J. L. BELL is a Massachusetts writer who specializes in (among other things) the start of the American Revolution in and around Boston. He is particularly interested in the experiences of children in 1765-75. He has published scholarly papers and popular articles for both children and adults. He was consultant for an episode of History Detectives, and contributed to a display at Minute Man National Historic Park.

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Monday, April 19, 2010

The Mysteries of Asahel Porter

Asahel Porter was one of the casualties of 19 Apr 1775. We have a lot of information about Porter’s death because it was politically significant, and that in turn prompted local historians to seek information about his life. But there isn’t much.

Samuel Sewall’s History of Woburn (1868) identified Asahel as “son of Mr. William Porter.” In his Genealogy of the Descendants of Richard Porter (1878) Joseph W. Porter guessed this was the William Porter who was born in 1713, married Lydia Batchelder in 1733, and had children in Beverly and Salem village (Danvers) from 1738 to 1753.

Alternatively, genealogist William R. Cutter in Brooks Family of Woburn and other works identified Asahel as “Asa,” son of Josiah Porter of Woburn, mentioned tentatively in Joseph W. Porter’s book.

One of the few documents related to Asahel Porter’s life was reprinted in the New England Historical and Genealogical Register in 1875. It’s a marriage certificate:

Seabrook, Oct. 3, 1773.

This may certify whom it may concern, that Mr Asahel Porter & Mrs. Abigail Brooks, both of Salem in the county of Essex, Province of Massachusetts Bay, are legally married by Mr. Samuel Perley, A.M , and pastor of Church att Seabrook.

Test. John Brooks, Timothy Brooks, Mary Knowlton.
The Brooks Memorial (1884) identifies Abigail Brooks as the daughter of Timothy and Ruth (Wyman) Brooks of Woburn, born 18 June 1756 and died 8 Jan 1840.

Perley was the Presbyterian minister at Seabrook. Massachusetts couples went over the New Hampshire border when they wanted to marry quickly and without a lot of questions. It’s not clear why Asahel and Abigail chose that route in 1773, especially since two of her relatives (perhaps her two older brothers) were witnesses. It’s also not clear if they were really “both of Salem” at the time.

The Brooks Memorial says Asahel and Abigail “left one child who lived to manhood.” The Porter genealogist guessed that this son was the Asahel Porter who married in 1796 and settled in Reading. That town’s records say Asahel Porter died in February 1819, aged 43—implying he was born in 1775. Perhaps there was an earlier child who hastened the marriage but died young.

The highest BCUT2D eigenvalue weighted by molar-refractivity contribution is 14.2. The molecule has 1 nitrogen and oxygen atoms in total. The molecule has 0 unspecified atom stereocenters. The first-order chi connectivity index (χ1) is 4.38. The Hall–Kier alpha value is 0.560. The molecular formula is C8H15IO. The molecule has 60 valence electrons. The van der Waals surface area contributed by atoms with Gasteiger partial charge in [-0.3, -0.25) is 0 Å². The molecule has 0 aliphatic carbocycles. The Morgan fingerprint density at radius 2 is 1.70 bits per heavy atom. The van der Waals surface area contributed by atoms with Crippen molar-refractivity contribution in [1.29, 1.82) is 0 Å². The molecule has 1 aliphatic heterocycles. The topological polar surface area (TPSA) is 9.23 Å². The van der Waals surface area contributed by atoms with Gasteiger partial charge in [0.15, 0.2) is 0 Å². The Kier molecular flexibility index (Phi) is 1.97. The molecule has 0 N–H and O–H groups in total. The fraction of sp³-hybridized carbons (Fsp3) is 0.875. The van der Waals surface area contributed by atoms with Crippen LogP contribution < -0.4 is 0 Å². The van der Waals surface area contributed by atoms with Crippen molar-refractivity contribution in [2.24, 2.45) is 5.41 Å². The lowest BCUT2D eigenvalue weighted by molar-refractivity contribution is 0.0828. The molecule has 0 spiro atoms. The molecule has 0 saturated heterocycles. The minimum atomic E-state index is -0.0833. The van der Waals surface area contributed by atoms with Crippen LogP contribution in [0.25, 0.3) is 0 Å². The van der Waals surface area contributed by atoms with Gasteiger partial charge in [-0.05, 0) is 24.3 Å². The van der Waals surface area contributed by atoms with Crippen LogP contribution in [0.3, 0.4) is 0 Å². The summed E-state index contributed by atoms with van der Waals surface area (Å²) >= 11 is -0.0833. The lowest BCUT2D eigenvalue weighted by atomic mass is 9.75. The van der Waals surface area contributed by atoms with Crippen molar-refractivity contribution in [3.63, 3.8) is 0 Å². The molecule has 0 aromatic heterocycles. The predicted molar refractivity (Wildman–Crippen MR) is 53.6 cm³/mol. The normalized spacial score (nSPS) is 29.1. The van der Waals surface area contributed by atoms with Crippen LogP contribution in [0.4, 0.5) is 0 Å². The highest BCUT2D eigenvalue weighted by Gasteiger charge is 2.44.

Also on 3 Oct 1773, the Rev. Mr. Perley married Josiah Richardson and Ruth Brooks, said to be from Salem as well. It’s tempting to identify this second bride as Abigail’s older sister Ruth (1753-1807). The Richardson Memorial lists her as marrying Josiah Richardson (1749-1826), and having their first child, Abigail, in 1774. Two of this Ruth’s sisters married two of this Josiah’s brothers.

The problem is that there may have been multiple Ruth Brookses. There were definitely multiple Josiah Richardsons (another one is about to come up), and it’s easy to get them confused. For example, a “Josiah Richardson of Stoneham” married a “Jerusha Brooks of Woburn” in April 1776, and The Brooks Memorial actually assigns that marriage to Ruth.

In any event, in April 1775 Asahel Porter was living in Woburn and working as a farmer. If he was indeed a son of William Porter, then his brother William, born in 1751, had settled in Woburn and married Hannah Munroe in 1774. Her brothers included William Munroe (1756-1837), orderly sergeant in the Lexington militia. At that time, Woburn covered much more territory than it does today, and bordered Lexington.

Early in the morning of 19 Apr 1775, Asahel Porter and another Woburn farmer, our second Josiah Richardson, set out for Boston on horseback, reportedly with goods to sell in their panniers. (There’s a tradition in Woburn now that Porter carried eggs, but I haven’t found anything that specific in nineteenth-century sources.) Their route took them through the western part of Cambridge, called Menotomy.

Along the way, Porter and Richardson ran into the British army column, moving west along the same road toward Concord.

TOMORROW: Asahel Porter captured.

1 comment:

Chris the Woburnite said...

For the record, Woburn still borders Lexington, but less so.